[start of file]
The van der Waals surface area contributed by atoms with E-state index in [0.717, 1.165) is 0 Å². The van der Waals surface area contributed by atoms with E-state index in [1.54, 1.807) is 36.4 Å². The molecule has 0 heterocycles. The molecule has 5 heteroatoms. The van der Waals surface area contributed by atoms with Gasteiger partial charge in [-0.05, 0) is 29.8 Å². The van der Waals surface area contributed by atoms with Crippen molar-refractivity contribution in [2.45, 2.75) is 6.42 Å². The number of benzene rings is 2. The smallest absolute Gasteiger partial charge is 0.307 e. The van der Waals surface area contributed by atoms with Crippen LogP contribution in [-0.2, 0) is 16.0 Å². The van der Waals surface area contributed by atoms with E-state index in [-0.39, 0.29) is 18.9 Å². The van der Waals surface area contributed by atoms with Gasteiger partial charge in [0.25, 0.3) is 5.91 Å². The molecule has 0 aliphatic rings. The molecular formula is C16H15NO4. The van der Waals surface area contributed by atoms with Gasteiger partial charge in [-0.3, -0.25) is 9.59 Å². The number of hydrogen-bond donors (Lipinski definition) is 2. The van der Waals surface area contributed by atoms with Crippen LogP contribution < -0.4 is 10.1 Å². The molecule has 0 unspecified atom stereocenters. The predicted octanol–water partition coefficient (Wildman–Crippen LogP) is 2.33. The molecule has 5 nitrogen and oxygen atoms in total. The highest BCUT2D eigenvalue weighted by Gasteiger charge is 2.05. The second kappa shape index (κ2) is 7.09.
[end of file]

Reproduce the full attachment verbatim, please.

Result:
The van der Waals surface area contributed by atoms with E-state index in [0.717, 1.165) is 0 Å². The van der Waals surface area contributed by atoms with E-state index in [1.54, 1.807) is 36.4 Å². The molecule has 0 heterocycles. The molecule has 5 heteroatoms. The van der Waals surface area contributed by atoms with Gasteiger partial charge in [-0.05, 0) is 29.8 Å². The van der Waals surface area contributed by atoms with Crippen molar-refractivity contribution in [2.45, 2.75) is 6.42 Å². The number of benzene rings is 2. The smallest absolute Gasteiger partial charge is 0.307 e. The van der Waals surface area contributed by atoms with Crippen LogP contribution in [-0.2, 0) is 16.0 Å². The van der Waals surface area contributed by atoms with E-state index in [-0.39, 0.29) is 18.9 Å². The van der Waals surface area contributed by atoms with Gasteiger partial charge in [0.25, 0.3) is 5.91 Å². The molecule has 0 aliphatic rings. The molecular formula is C16H15NO4. The van der Waals surface area contributed by atoms with Gasteiger partial charge in [-0.3, -0.25) is 9.59 Å². The number of hydrogen-bond donors (Lipinski definition) is 2. The van der Waals surface area contributed by atoms with Crippen LogP contribution < -0.4 is 10.1 Å². The molecule has 0 unspecified atom stereocenters. The predicted octanol–water partition coefficient (Wildman–Crippen LogP) is 2.33. The molecule has 5 nitrogen and oxygen atoms in total. The highest BCUT2D eigenvalue weighted by Gasteiger charge is 2.05. The second kappa shape index (κ2) is 7.09.